Introducing Ax

The first music application of its kind.

Ax is a free and easy-to-use music streaming platform, the first of its kind. I, Nareg Hovasapian, designed this in in a upper-division usability and information architecture course along with classmates Rohan Chhabra and Sienna Thomas. We took our idea and combined it with several design features that we found appealing from various music streaming applications, put them all together, and came up with Ax.

Gathering Information

Music is a big part of the average college student’s life. Thus, we decided to begin by interviewing our fellow peers about their favorite music streaming app. We wanted to know what others did right and try and emulate that in our own design.

Below are the list of some of the questions we asked:

Main Interview Questions:

  1. What is your favorite app to use when listening to music?
  2. What makes that your favorite app?
  3. Are there certain parts of different apps that you prefer?
  4. What do you like about creating playlists?
  5. What don’t you like about creating playlists?
  6. What would you like to see added or taken away from the playlists?
  7. What factors do you consider when deleting a playlist,
  8. Do you have a playlist for different listening mediums (earphones, bluetooth speakers, etc)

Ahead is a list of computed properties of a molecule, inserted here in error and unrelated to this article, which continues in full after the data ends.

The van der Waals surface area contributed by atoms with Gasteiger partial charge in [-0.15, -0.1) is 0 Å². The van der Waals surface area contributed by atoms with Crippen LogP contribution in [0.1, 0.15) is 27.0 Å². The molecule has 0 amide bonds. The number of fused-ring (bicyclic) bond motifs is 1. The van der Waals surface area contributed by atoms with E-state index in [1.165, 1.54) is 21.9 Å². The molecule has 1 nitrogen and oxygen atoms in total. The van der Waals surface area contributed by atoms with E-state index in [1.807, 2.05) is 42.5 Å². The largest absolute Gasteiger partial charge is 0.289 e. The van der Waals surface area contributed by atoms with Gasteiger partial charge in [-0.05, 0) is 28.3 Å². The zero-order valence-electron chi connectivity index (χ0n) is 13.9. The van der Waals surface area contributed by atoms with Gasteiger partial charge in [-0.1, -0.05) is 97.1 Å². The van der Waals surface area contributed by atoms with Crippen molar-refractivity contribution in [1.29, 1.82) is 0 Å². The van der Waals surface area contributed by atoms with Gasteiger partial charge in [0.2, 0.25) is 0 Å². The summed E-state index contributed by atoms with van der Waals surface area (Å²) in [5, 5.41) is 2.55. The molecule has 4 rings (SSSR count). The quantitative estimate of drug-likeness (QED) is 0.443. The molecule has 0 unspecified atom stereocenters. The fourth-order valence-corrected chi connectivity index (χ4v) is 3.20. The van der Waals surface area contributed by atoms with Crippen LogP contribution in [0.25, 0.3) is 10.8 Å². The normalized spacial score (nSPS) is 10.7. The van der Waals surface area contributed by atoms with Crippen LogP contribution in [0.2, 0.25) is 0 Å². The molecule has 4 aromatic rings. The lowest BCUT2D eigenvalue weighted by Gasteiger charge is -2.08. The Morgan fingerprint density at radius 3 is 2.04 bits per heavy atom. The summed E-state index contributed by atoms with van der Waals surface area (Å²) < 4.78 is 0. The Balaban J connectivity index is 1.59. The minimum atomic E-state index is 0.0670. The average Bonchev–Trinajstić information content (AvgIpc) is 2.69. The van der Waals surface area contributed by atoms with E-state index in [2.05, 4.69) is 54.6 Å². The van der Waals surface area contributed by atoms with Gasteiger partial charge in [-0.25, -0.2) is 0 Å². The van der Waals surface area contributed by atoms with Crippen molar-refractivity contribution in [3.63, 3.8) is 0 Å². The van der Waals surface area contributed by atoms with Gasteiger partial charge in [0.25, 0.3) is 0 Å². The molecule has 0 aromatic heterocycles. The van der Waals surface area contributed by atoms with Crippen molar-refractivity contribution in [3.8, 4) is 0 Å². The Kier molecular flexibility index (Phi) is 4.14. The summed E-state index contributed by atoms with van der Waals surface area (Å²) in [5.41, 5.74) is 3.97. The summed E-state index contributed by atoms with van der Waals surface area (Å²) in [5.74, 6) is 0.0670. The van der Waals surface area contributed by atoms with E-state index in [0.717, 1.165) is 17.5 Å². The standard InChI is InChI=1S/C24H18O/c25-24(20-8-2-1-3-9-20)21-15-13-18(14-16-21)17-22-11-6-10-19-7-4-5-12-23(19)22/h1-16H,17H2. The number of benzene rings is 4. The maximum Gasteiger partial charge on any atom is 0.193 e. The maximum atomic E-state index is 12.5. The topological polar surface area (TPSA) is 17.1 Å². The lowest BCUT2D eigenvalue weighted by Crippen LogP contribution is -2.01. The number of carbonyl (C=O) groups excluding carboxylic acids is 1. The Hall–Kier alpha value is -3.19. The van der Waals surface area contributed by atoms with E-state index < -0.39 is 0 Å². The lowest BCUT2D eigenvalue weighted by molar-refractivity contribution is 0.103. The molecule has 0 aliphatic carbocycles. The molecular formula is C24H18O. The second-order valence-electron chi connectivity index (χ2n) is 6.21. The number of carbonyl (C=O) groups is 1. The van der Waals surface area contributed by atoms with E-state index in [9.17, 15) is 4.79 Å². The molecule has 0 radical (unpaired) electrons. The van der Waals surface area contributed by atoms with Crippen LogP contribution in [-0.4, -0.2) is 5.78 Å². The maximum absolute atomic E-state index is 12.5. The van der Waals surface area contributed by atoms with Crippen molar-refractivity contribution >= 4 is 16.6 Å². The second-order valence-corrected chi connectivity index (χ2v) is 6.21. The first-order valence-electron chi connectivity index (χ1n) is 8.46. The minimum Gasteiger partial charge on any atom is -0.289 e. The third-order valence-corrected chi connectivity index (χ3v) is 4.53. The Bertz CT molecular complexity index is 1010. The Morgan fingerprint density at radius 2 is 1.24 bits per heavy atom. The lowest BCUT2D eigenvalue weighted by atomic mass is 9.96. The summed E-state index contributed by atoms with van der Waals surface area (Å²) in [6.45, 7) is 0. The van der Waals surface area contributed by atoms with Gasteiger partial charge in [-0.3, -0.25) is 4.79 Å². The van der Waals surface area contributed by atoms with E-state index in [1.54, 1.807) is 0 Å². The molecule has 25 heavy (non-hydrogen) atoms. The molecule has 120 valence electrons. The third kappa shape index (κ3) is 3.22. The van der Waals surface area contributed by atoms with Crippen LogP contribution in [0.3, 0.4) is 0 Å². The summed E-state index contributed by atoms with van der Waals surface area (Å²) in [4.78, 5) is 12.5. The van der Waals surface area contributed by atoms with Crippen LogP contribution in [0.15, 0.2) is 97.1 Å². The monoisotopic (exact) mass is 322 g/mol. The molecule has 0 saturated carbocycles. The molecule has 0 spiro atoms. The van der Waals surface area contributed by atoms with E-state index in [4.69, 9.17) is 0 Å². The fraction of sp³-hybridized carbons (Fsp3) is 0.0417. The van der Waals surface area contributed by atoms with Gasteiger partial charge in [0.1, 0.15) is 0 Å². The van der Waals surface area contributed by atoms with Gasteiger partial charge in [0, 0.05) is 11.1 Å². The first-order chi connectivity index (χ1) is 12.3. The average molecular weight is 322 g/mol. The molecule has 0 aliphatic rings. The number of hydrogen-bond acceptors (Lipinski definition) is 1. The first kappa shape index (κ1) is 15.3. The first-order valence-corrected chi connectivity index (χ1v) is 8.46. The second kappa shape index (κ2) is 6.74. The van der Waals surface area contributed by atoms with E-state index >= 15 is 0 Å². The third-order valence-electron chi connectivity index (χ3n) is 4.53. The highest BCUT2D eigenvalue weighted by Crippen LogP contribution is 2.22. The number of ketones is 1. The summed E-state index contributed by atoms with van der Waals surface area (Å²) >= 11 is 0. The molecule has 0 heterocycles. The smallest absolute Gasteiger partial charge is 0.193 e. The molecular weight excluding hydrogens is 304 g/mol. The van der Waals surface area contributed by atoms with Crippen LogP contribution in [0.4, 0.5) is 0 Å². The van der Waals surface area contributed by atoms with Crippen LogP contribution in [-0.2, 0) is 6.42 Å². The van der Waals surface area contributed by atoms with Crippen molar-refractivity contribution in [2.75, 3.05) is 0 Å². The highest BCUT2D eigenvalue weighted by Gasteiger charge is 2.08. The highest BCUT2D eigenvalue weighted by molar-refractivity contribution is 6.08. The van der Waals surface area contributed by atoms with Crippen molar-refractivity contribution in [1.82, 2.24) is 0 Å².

9. How do you discover playlists?
  10. What type of playlists do you have?
  11. How do you define a playlist, by situation, mood, etc?
  12. Do you ever use the predefined playlists on the music app?
  13. Do you like or have you tried merging playlists?
  14. How do you use the radio playlists/live playlists and how often?
  15. Which tab do you go to most often when you open the app?
  16. How do you like the images on albums/artists/playlists and does it help you discern the content?
  17. Would you rather the search bar be global or have its own page?

Design Process

There were several difficult decisions our group had to make as we completed our final project. After our thorough interviews, the scenarios, comparative analyses, and competitive analyses, we received helpful insights about our audience and thus created our own music platform.

Global Navigation and Total Layout:

The first thing we did was create the global navigation tabs. We wanted to have very clear and intuitive tabs at the bottom of our app to make sure the user understood exactly what function or property the specific pages offered them. We asked our interviewees what tabs they used the most on their respective favorite apps, and they overwhelmingly indicated it was the tab that contained their library. Therefore we decided to put the “Library” tab as the middle tab since it is the tab position that catches the user’s eye first.